Teach for America executive on confronting the achievement gap

By Rachel Adler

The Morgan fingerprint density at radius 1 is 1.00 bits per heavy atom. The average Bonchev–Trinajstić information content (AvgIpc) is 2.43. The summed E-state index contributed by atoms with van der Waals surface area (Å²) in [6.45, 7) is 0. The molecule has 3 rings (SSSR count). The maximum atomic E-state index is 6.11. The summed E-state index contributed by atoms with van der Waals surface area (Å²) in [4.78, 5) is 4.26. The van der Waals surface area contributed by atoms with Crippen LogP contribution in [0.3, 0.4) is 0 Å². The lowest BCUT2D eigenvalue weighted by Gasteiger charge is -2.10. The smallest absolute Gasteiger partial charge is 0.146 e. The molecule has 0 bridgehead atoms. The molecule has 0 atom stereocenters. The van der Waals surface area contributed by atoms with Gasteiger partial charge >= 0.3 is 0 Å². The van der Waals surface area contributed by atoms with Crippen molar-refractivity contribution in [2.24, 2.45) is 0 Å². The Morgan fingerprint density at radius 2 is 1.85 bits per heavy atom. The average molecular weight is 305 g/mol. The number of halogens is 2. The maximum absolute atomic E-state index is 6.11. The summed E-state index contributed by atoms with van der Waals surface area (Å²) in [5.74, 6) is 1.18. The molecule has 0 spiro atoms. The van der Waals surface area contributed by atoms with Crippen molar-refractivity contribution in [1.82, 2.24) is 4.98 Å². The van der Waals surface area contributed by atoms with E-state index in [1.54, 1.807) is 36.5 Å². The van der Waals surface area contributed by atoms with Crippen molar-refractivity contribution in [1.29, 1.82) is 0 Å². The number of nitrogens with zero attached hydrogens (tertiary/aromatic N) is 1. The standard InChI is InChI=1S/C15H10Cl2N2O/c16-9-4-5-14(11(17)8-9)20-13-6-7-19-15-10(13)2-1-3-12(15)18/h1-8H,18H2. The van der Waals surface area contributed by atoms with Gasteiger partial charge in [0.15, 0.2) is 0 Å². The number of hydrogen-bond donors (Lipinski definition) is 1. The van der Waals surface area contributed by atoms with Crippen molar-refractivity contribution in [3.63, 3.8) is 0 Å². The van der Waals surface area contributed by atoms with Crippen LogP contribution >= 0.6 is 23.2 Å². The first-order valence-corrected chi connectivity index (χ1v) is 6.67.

A common post-grad plan for Macalester seniors is applying to Teach For America. Garrett Bucks, Chief Creative Officer for Teach for America, talked with The Mac Weekly during his visit to Macalester on October 20. After graduating from Earlham College in 2003, Bucks joined the Teach for America corps in Crown Point, New Mexico. He talked about teaching on a Navajo Indian reservation and whether Teach for America is only a “band-aid” for systemic problems. The Mac Weekly: Where were you placed as a corps member and what was your experience like? Garrett Bucks: I am from the rural West, but I am not from New Mexico, and I am definitely not from the reservation. However, I was unbelievably privileged during my two years in the corps to be a guest in not only a beautiful community, but also a sovereign nation. I worked in Crown Point, New Mexico that was 99% Navajo. I taught fifth grade to a brilliant set of 11-year-olds, but I taught in a town where if everything remained the same, only 30% of my kids would graduate from high school. I taught in a town that had such a wealth of wisdom, knowledge, leadership, and cultural traditions, but had a 60% unemployment rate. I was not just lucky to be a guest in a town like Crown Point, but I was even luckier that I was allowed to be a guest doing the work that was most important to the future of the town. They wanted to believe in their schools and in my little classroom. And that meant that I had a pretty simple job. I mean, it’s the hardest job in the world, but a pretty easy job. I needed to figure out how I could be worthy of being in that classroom in that little town because if I didn’t do that; if I didn’t take Garrett Bucks, college student with opinions and turn him into a Garrett Bucks that wouldn’t just be decent or wouldn’t just get a pat on the back, but would be transforming lives for his kids. If I didn’t do that quick, I didn’t deserve to be there. And when you go somewhere with that kind of mission, you’re going to do it because failure is not an option for you or your kids. So my experience in New Mexico was by far the toughest, deepest learning curve I’ve ever had. I am full of faults, but I’m also full of tenacity. My kids ended up disproving a lot of odds; they went up three grade levels in math in a single year, and two grade levels in their reading ability. And for the first time in their lives, they went up to middle school after a year with me actually on grade level and able to engage with the world the same way as a kid in Santa Fe or a kid in suburban Albuquerque, or the wealthier communities in our state would. Can you tell me a little bit about your current role as Chief Creative Officer? So here’s the cool thing I get to do. Like I said, I am someone who passionately believes that everyone in our country that every single person has the equal potential to be brilliant, and every person can be smarter than you, no matter who you are. Intelligence, wisdom and leadership, and the ability to lead our country does not sit in certain income areas or zip codes, with certain races and not others, and to believe anything else is absolutely racist, absolutely classist, and absolutely evil. I believe every person in our country needs to believe that. My current job is to do that, and in order to do that, I get to play with every single means through which Teach for America can communicate who we are and what we believe, other than when two people talk to each other. Hopefully, if you go to our website, it should make you feel that way. Hopefully when you read a new story about the achievement gap, you get the sense from that newspaper story that kids are brilliant, and we can do it. I have an awesome job that allows me to shout from the roof top for the kids I love in Milwaukee and the kids I love in Crown Point New Mexico. To shout that poverty has no place in this country. How do you respond to criticisms that TFA is a band-aid, or only a temporary remedy for closing the achievement gap? So this is one of the fun parts of my job because if you only understand a partial version of our story, and if you understand a sloppy version of our story, then that’s where that sort of critique stems from. If you’re like, “Oh, Teach for America, that’s for guys without teaching degrees going into communities for two years and then leave, right?” Well that sounds like an awful big band-aid. If that were true, then yes, we would be a band-aid solution. My response is to describe who we actually are. Who we actually are is a network of up to 30,000 individuals, 10,000 of whom are currently in their first two years of the program right now. 30,000 individuals who came from very diverse backgrounds, with probably diverse reasons for joining, but who have committed to two things; one, that they are not tourists in the classroom, but will put their kids on a different life path. The second thing we ask people to do, that I think is often missed, is deliberately ask you to deeply critique while you’re in the corps as you’re finishing up. What is actually systematically and structurally preventing your kids from learning? We ask that question and match it to who you are as a person; your skills, strengths, passions, etc.; and have the answer to what you do with the rest of your life be the intersection of what structurally needs to change versus what your aptitude is. We have 30,000 people, and of that–I know thousands of them personally, and that’s a pretty good cross-section of folks with a good Teach for America experience, and a less than good Teach for America experience, and none of them has taken the easy way out. What’s beautiful about us, is that by allowing alumni the free will to ask that question in a lot of different ways, I think we’ve gotten farther in getting the structural change than we would have otherwise. And we have alumni taking this up to the school level, beyond just a single classroom , and we are up into the hundreds now of schools run by Teach for America alumni that on a systematic level prove this is possible. Some have said, “I’m going to run for office to make this happen.” This next year, we will produce more people into our next corps of alumni than ever before, adding their voices. So I actually would point the question back and say, “If that’s not a dispersed but determined movement for structural change in our generation, then what other movement is?” If you could sum up your experiences with TFA in one word, what would it be and why? Hungry. What’s awesome about TFA is that the organization I get to be a part of and that I get to communicate about has really done more generational change than anyone else has, but there is nobody who is satisfied with where we are. That feeling of “I can do more, we need to do more; there’s no choice but to do more.” I’m just proud that I get to spend my time around people who think that way. I like a quote from Martin Luther King from the Birmingham jail in response to the question, “Why are you in Birmingham?” He said, “I’m here because injustice is here.” And that’s what my organization is about.